On a day-to-day basis, do we ever really appreciate how important our urological health is? Mostly, we take for granted the ability to urinate, to process the foods we eat and drink, to reproduce.
So when something isn’t quite right, we might not stop to consider that there could be a real problem and when to see a urologist.
A Quick Overview of Urology
Our urinary system, or urinary tract, is made up of the kidneys, ureters, bladder and urethra. The urinary tract stores and expels urine (the liquid waste product) and keeps the right balance of water and chemicals in the body. Urination starts with blood filters in the kidneys, which pass urine through the ureter to the bladder where urine is held until drained through the urethra.
Children and adults, men and women all can be affected by urological conditions. Urology focuses on the care of the kidneys, ureters, bladder and urethra. In women, these problems manifest in conditions such as incontinence, pelvic pain, vaginal prolapse and urinary tract infections. But urology also deals with the male organs that help make babies—the penis, testes, scrotum and prostate. Among the more common conditions related to urology for men are kidney stones, prostate cancer, overactive bladder, erectile dysfunction and low testosterone.
Symptoms You Should Never Ignore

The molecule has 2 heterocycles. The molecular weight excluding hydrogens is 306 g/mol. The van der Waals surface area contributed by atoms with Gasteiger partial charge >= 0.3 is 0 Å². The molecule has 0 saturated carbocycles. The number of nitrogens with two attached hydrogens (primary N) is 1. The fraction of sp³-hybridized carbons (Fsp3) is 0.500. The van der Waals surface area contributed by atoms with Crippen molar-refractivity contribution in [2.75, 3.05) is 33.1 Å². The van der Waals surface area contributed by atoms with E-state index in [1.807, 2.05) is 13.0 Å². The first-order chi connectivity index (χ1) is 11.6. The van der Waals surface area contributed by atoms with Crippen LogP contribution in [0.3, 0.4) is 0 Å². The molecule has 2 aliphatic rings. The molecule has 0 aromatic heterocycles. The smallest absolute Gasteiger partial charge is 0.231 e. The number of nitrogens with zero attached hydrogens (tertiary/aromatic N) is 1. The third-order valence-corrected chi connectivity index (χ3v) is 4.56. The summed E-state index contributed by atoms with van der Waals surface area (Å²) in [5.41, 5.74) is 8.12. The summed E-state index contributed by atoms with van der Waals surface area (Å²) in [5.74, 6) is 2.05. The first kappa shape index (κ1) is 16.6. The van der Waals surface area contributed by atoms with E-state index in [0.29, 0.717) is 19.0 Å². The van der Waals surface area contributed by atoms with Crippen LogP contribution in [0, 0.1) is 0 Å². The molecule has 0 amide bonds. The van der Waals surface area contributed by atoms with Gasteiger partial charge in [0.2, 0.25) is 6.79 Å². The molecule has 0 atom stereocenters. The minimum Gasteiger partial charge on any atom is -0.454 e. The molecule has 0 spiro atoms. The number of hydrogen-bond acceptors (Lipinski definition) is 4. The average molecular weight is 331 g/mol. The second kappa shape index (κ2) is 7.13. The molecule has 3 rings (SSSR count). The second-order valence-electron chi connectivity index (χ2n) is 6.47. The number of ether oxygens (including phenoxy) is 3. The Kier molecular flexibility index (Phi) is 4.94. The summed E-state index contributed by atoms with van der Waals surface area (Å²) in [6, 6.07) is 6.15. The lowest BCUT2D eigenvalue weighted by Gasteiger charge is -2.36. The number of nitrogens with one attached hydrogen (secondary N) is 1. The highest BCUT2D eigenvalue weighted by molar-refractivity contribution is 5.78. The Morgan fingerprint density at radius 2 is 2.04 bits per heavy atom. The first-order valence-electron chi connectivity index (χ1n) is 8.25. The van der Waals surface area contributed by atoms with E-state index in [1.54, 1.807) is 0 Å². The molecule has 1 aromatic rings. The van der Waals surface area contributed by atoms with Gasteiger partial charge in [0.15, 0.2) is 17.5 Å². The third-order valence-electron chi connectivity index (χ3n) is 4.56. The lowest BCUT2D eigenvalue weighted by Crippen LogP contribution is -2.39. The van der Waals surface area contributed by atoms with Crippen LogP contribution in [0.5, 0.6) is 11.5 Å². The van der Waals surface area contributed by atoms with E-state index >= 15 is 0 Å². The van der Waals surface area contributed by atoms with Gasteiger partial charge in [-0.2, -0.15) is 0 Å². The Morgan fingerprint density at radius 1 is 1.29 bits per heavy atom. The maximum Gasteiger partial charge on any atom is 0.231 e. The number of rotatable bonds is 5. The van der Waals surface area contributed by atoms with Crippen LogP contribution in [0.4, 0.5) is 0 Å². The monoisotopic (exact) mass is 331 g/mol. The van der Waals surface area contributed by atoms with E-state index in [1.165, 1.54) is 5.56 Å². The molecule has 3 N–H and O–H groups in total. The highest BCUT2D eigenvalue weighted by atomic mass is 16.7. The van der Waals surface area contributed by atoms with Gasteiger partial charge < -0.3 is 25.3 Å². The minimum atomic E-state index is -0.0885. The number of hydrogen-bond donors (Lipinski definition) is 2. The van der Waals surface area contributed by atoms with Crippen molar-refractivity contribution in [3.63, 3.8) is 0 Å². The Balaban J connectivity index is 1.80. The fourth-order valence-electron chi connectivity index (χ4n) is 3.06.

Some of these conditions are silent—you wouldn’t know you have a problem unless you are tested. But there are symptoms you should never ignore that could indicate a urological problem. When should you see a urologist? The University of Rochester Medical Center recommends seeing a specialist if you:
- Have blood in your urine (hematuria)
- Experience consistent pain or burning while urinating, which could indicate a urinary tract infection (UTI)
- Have a frequent need to urinate or have difficulty urinating
- Experience incontinence
- Have frequent UTIs
- Have severe constipation
Conditions exclusive to men include: problems with getting or keeping an erection; anything related to fertility; an elevation or change in your prostate-specific antigen (PSA); an abnormal prostate exam; or a testicular mass or persistent pain. Prostate cancer is the most common cancer among American men, yet in its early stages, prostate cancer often has no symptoms.
Women experience urological problems differently, such as urinary incontinence and urinary tract infections. They also may have urinary fistula, pelvic organ prolapse and voiding dysfunction.
Protecting Yourself in the Long-term
The best way to keep your urological health in tip-top shape is to be mindful of habits good for overall health: Stop smoking, get regular exercise, maintain a healthy weight and be proactive about maintaining your health.
But you can also improve your chances of avoiding urological problems by limiting your salt intake (too much salt retains water, which plays havoc with the mineral/water balance in your kidneys), drinking water to flush your system and limiting your caffeine because it acts as a diuretic and can irritate your bladder.
Many urological problems can be treated with exercises to strengthen muscles inside the pelvis, medication, implanted devices or injections or surgery. But it’s important to take the first step and recognize there might be problem, and then speak with a physician.